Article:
Student Contact:  Christopher Wold


Recently Completed Projects


Green Jobs Project: This project focused on efforts to combine state and local sustainability policies (such as renewable electricity standards) with economic development policies to create green jobs. The first phase of the project was a report on state and local government policies in the United States. The second phase of the project, Good Green Jobs in a Global Economy, is a book forthcoming from MIT Press on the politics of green-energy policies in the United States in the context of global industrial competition.


Ingram Project:  Vanderbilt conducted a hybrid life cycle assessment to provide a benchmark environmental footprint for Ingram Marine Group. The first phase of this project included a hotspot analysis and the second phase took a "deeper dive" into selected hotspots in order to provide a more detailed baseline. The group is currently using the outputs from the life cycle assessment to evaluate the effectiveness of sustainability strategies and build a framework that facilitates decision making in the context of sustainability.

Nashville Yard Project

Yard Project:  Although nitrogen fertilizer application in agriculture has been shown to produce soil emissions of nitrous oxide, a powerful greenhouse gas with global warming potential ~300, such emissions from urban and suburban lawns are not well understood. This is particularly troubling since the Center for Watershed Protection showed that a majority of homeowners fertilize their lawns. This research seeks to understand how the combined knowledge of emissions and behavioral characteristics can be used to effect reductions of nitrous oxide emissions from fertilizer use in the Richland Creek watershed in Nashville. The project aims to assist environmental activist groups, homeowners associations, and other organizations to help homeowners make more environmentally friendly lawn care decisions.  Watch a video featuring George Hornberger on the Gasses and Grasses Project.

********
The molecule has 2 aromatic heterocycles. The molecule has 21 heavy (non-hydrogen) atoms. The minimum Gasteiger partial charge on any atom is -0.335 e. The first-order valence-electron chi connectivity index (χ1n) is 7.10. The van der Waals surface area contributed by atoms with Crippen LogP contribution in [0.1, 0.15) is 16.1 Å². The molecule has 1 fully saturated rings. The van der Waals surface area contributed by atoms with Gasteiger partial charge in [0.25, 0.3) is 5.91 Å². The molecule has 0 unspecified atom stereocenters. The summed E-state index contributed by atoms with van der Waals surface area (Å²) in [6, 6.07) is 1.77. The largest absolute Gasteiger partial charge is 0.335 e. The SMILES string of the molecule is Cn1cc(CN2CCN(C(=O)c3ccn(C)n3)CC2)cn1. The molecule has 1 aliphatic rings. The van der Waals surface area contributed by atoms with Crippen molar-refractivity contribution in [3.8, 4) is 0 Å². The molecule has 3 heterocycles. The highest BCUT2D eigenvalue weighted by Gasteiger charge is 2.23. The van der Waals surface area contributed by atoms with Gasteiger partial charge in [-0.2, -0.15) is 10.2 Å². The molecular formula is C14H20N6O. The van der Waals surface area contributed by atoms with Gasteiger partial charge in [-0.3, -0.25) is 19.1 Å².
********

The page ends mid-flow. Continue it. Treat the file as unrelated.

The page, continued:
Contact:  Josh Bazuin


Carbon Labeling Project:  The carbon labeling project aims to build a model of consumer behavior to estimate the impact of labeling various goods. We use carbon footprints from Life Cycle Analysis and estimates of consumer price elasticities from the economics literature to predict how consumers will respond to new information on carbon footprints.




D.O.C. Project: This research is focused on understanding how hydrology plays an essential role in controlling the biogeochemistry processes, especially Dissolved Organic Carbon (D.O.C.) at multiple scales. Current work is focused on adopting a phsically-based distributed hydrological model to simulate and understand the spatial and temporal dynamics of DOC in the White Clay Creek watershed. This project is a collaborative efforts among VIEE, Stroud Water Research Center and Penn State University.






Locke Island Project:  This project aims to develop a quantitative description of the river mechanics of the Columbia River in the vicinity of Locke Island. It also focuses on developing a quantitative description of the hydrological conditions of Locke Island and the landslide zone with special attention to the groundwater-surface water interactions.

Student Contact: Leslie Duncan